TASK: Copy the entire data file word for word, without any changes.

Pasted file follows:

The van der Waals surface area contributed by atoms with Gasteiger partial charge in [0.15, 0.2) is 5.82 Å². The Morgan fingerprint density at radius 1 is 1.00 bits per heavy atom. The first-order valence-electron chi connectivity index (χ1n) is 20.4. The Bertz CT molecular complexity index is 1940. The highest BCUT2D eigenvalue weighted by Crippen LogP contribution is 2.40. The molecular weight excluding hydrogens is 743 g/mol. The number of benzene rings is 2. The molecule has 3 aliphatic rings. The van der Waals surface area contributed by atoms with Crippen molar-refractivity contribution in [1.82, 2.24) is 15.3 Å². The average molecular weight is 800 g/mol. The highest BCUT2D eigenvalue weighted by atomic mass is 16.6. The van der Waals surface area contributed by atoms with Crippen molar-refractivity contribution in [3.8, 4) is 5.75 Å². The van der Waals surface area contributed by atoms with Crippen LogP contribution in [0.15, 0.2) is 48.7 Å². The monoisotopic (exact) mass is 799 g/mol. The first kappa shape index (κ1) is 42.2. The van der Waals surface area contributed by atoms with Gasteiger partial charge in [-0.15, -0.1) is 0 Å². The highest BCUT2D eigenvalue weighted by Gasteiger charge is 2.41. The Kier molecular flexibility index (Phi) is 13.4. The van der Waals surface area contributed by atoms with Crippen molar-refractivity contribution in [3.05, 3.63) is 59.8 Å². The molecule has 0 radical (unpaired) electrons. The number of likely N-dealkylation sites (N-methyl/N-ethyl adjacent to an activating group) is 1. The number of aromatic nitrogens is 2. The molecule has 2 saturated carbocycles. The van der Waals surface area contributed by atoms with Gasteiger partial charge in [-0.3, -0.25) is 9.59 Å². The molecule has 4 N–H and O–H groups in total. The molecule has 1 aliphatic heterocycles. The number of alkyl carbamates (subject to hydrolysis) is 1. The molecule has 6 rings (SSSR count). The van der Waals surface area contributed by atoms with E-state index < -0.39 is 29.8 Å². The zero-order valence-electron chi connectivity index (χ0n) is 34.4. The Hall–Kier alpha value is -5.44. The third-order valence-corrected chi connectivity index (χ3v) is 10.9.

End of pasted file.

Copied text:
The van der Waals surface area contributed by atoms with Gasteiger partial charge in [0.15, 0.2) is 5.82 Å². The Morgan fingerprint density at radius 1 is 1.00 bits per heavy atom. The first-order valence-electron chi connectivity index (χ1n) is 20.4. The Bertz CT molecular complexity index is 1940. The highest BCUT2D eigenvalue weighted by Crippen LogP contribution is 2.40. The molecular weight excluding hydrogens is 743 g/mol. The number of benzene rings is 2. The molecule has 3 aliphatic rings. The van der Waals surface area contributed by atoms with Crippen molar-refractivity contribution in [1.82, 2.24) is 15.3 Å². The average molecular weight is 800 g/mol. The highest BCUT2D eigenvalue weighted by atomic mass is 16.6. The van der Waals surface area contributed by atoms with Crippen molar-refractivity contribution in [3.8, 4) is 5.75 Å². The van der Waals surface area contributed by atoms with Crippen LogP contribution in [0.15, 0.2) is 48.7 Å². The monoisotopic (exact) mass is 799 g/mol. The first kappa shape index (κ1) is 42.2. The van der Waals surface area contributed by atoms with Gasteiger partial charge in [-0.15, -0.1) is 0 Å². The highest BCUT2D eigenvalue weighted by Gasteiger charge is 2.41. The Kier molecular flexibility index (Phi) is 13.4. The van der Waals surface area contributed by atoms with Crippen molar-refractivity contribution in [3.05, 3.63) is 59.8 Å². The molecule has 0 radical (unpaired) electrons. The number of likely N-dealkylation sites (N-methyl/N-ethyl adjacent to an activating group) is 1. The number of aromatic nitrogens is 2. The molecule has 2 saturated carbocycles. The van der Waals surface area contributed by atoms with Gasteiger partial charge in [-0.3, -0.25) is 9.59 Å². The molecule has 4 N–H and O–H groups in total. The molecule has 1 aliphatic heterocycles. The number of alkyl carbamates (subject to hydrolysis) is 1. The molecule has 6 rings (SSSR count). The van der Waals surface area contributed by atoms with E-state index < -0.39 is 29.8 Å². The zero-order valence-electron chi connectivity index (χ0n) is 34.4. The Hall–Kier alpha value is -5.44. The third-order valence-corrected chi connectivity index (χ3v) is 10.9.